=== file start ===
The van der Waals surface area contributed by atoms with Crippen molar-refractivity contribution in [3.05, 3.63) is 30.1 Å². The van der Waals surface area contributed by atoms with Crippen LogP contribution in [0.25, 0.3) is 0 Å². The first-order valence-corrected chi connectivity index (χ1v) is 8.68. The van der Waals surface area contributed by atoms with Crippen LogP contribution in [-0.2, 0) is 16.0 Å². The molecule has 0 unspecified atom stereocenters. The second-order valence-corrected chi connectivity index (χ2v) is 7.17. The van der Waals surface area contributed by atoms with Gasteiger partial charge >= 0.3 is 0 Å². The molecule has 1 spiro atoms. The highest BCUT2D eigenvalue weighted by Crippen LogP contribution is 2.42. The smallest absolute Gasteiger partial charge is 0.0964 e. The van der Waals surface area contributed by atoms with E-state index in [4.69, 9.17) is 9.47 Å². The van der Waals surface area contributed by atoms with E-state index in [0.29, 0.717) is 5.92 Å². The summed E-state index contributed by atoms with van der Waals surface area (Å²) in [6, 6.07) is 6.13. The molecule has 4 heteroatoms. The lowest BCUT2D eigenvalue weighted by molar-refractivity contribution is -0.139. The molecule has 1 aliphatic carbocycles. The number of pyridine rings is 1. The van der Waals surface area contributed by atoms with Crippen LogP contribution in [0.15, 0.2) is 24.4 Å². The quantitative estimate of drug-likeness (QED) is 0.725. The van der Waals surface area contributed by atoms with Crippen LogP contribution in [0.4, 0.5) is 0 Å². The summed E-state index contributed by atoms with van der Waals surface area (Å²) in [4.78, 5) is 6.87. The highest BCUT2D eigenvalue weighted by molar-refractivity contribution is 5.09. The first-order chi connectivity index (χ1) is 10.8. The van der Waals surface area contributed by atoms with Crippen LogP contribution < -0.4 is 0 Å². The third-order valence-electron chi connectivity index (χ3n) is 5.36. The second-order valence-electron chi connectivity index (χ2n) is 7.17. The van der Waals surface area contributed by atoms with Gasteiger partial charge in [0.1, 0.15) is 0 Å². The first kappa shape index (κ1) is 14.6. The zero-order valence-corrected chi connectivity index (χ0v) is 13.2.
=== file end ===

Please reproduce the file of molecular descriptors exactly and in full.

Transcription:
The van der Waals surface area contributed by atoms with Crippen molar-refractivity contribution in [3.05, 3.63) is 30.1 Å². The van der Waals surface area contributed by atoms with Crippen LogP contribution in [0.25, 0.3) is 0 Å². The first-order valence-corrected chi connectivity index (χ1v) is 8.68. The van der Waals surface area contributed by atoms with Crippen LogP contribution in [-0.2, 0) is 16.0 Å². The molecule has 0 unspecified atom stereocenters. The second-order valence-corrected chi connectivity index (χ2v) is 7.17. The van der Waals surface area contributed by atoms with Gasteiger partial charge >= 0.3 is 0 Å². The molecule has 1 spiro atoms. The highest BCUT2D eigenvalue weighted by Crippen LogP contribution is 2.42. The smallest absolute Gasteiger partial charge is 0.0964 e. The van der Waals surface area contributed by atoms with E-state index in [4.69, 9.17) is 9.47 Å². The van der Waals surface area contributed by atoms with E-state index in [0.29, 0.717) is 5.92 Å². The summed E-state index contributed by atoms with van der Waals surface area (Å²) in [6, 6.07) is 6.13. The molecule has 4 heteroatoms. The lowest BCUT2D eigenvalue weighted by molar-refractivity contribution is -0.139. The molecule has 1 aliphatic carbocycles. The number of pyridine rings is 1. The van der Waals surface area contributed by atoms with Crippen LogP contribution in [0.15, 0.2) is 24.4 Å². The quantitative estimate of drug-likeness (QED) is 0.725. The van der Waals surface area contributed by atoms with Crippen LogP contribution in [0.4, 0.5) is 0 Å². The summed E-state index contributed by atoms with van der Waals surface area (Å²) in [4.78, 5) is 6.87. The highest BCUT2D eigenvalue weighted by molar-refractivity contribution is 5.09. The first-order chi connectivity index (χ1) is 10.8. The van der Waals surface area contributed by atoms with Crippen LogP contribution < -0.4 is 0 Å². The third-order valence-electron chi connectivity index (χ3n) is 5.36. The second-order valence-electron chi connectivity index (χ2n) is 7.17. The van der Waals surface area contributed by atoms with Gasteiger partial charge in [0.1, 0.15) is 0 Å². The first kappa shape index (κ1) is 14.6. The zero-order valence-corrected chi connectivity index (χ0v) is 13.2.